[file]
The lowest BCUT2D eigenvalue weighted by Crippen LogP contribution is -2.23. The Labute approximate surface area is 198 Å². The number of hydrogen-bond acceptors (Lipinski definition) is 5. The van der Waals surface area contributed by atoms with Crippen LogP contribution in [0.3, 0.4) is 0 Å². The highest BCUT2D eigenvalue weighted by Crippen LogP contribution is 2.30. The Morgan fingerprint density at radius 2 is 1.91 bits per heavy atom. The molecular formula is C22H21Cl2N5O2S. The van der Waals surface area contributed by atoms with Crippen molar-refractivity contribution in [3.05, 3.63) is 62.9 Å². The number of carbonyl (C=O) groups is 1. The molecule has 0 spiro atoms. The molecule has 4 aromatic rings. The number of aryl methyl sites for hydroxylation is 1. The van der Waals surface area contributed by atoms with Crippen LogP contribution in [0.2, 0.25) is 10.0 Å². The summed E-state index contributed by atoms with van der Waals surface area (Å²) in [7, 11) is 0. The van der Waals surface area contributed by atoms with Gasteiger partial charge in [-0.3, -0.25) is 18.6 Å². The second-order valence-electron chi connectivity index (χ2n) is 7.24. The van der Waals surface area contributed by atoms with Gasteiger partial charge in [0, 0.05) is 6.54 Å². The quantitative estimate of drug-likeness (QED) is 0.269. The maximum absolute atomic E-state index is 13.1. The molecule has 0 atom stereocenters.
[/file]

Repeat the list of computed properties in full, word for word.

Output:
The lowest BCUT2D eigenvalue weighted by Crippen LogP contribution is -2.23. The Labute approximate surface area is 198 Å². The number of hydrogen-bond acceptors (Lipinski definition) is 5. The van der Waals surface area contributed by atoms with Crippen LogP contribution in [0.3, 0.4) is 0 Å². The highest BCUT2D eigenvalue weighted by Crippen LogP contribution is 2.30. The Morgan fingerprint density at radius 2 is 1.91 bits per heavy atom. The molecular formula is C22H21Cl2N5O2S. The van der Waals surface area contributed by atoms with Crippen molar-refractivity contribution in [3.05, 3.63) is 62.9 Å². The number of carbonyl (C=O) groups is 1. The molecule has 0 spiro atoms. The molecule has 4 aromatic rings. The number of aryl methyl sites for hydroxylation is 1. The van der Waals surface area contributed by atoms with Crippen LogP contribution in [0.2, 0.25) is 10.0 Å². The summed E-state index contributed by atoms with van der Waals surface area (Å²) in [7, 11) is 0. The van der Waals surface area contributed by atoms with Gasteiger partial charge in [-0.3, -0.25) is 18.6 Å². The second-order valence-electron chi connectivity index (χ2n) is 7.24. The van der Waals surface area contributed by atoms with Gasteiger partial charge in [0, 0.05) is 6.54 Å². The quantitative estimate of drug-likeness (QED) is 0.269. The maximum absolute atomic E-state index is 13.1. The molecule has 0 atom stereocenters.